On 5 February, Palestinians saw a long tunnel open and a light flicker in the distance for justice. The International Criminal Court (ICC) Pre-Trial Chamber I “decided, by majority, that the Court’s territorial jurisdiction in the Situation in Palestine, a State party to the ICC Rome Statute, extends to the territories occupied by Israel since 1967.” The ICC now has jurisdiction to investigate crimes the Palestinians say were perpetrated by Israel in the West Bank, East Jerusalem and Gaza. Court prosecutor Fatou Bensouda had previously called for investigations, saying there was “a reasonable basis to believe” war crimes had happened.
Reactions in both Palestine and Israel were as predicted. The Palestinians welcomed the decision. Palestinian Justice Minister Mohammed Al-Shalaldeh welcomed the ICC decision and considered it “historic”.
“The International Criminal Court decision is historic and means immediate commencement in investigating the grave violations on the Palestinian occupied territory,” Al-Shalaldeh said. He added that three files are prioritised for the court, the Israeli war on Gaza in 2014, the Israeli settlements, and the Palestinian detainees in Israeli jails.
Israel’s Prime Minister Benjamin Netanyahu denounced the decision in a written statement. “Today, the International Criminal Court has proven once more that it is a political body and not a judicial institution,” Netanyahu said. “In this ruling, the tribunal violated the right of democracies to defend themselves against terrorism, and played into the hands of those who undermine efforts to expand the circle of peace,” he added.
Anyone expecting a change of American position from the new Biden Administration was quickly disappointed. In a call with Netanyahu, American Vice President Kamala Harris told him that the US opposes ICC investigation into possible war crimes in the Palestinian territories, the White House said.
This followed an announcement by US Secretary of State Antony Blinken in which he said that Washington “firmly opposes and is deeply disappointed” by the ICC decision. He emphasised that “Israel is not a party to the ICC and has not consented to the Court’s jurisdiction, and we have serious concerns about the ICC’s attempts to exercise its jurisdiction over Israeli personnel,” Blinken said in a statement.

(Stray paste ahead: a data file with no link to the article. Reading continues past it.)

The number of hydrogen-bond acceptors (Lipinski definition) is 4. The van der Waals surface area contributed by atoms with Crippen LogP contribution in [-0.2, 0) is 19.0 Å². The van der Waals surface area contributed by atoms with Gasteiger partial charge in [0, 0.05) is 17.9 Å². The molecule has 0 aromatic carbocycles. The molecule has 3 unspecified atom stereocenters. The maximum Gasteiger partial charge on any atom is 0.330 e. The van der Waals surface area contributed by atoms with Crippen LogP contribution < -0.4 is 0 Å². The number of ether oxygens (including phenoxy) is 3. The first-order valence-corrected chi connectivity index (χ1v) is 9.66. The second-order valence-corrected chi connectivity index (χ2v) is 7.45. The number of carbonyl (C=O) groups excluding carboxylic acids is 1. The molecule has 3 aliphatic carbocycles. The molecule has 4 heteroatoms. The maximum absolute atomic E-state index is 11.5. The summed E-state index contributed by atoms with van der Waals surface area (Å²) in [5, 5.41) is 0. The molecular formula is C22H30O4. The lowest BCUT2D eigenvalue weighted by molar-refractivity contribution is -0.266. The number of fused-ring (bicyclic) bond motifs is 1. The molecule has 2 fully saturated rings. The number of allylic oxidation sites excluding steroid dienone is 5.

Israel would have been a little confused but certainly disappointed that the same administration recently lifted the sanctions on ICC personnel imposed by Biden’s predecessor, Trump in December 2020. Blinken’s team said: “These decisions reflect our assessment that the measures adopted were inappropriate and ineffective.” The administration continues “to disagree strongly with the ICC’s actions relating to the Afghanistan and Palestinian situations” and to object to ICC “efforts to assert jurisdiction over personnel of non-States Parties such as the United States and Israel.”
The US made this decision despite the investigations that may target US military personnel for crimes committed in Afghanistan. One might have expected Israel to follow suit and accept that the ICC is an independent court and that the chief prosecutor has painstakingly consulted before it was ruled that the court had jurisdiction over the Occupied Palestinian Territory and that it would investigate crimes committed by any party, including Palestinian parties going back to 2014. However, those familiar with Israel’s attitude to necessary external scrutiny won’t have been surprised with its formal rejection of the ICC decision to investigate its leaders’ crimes.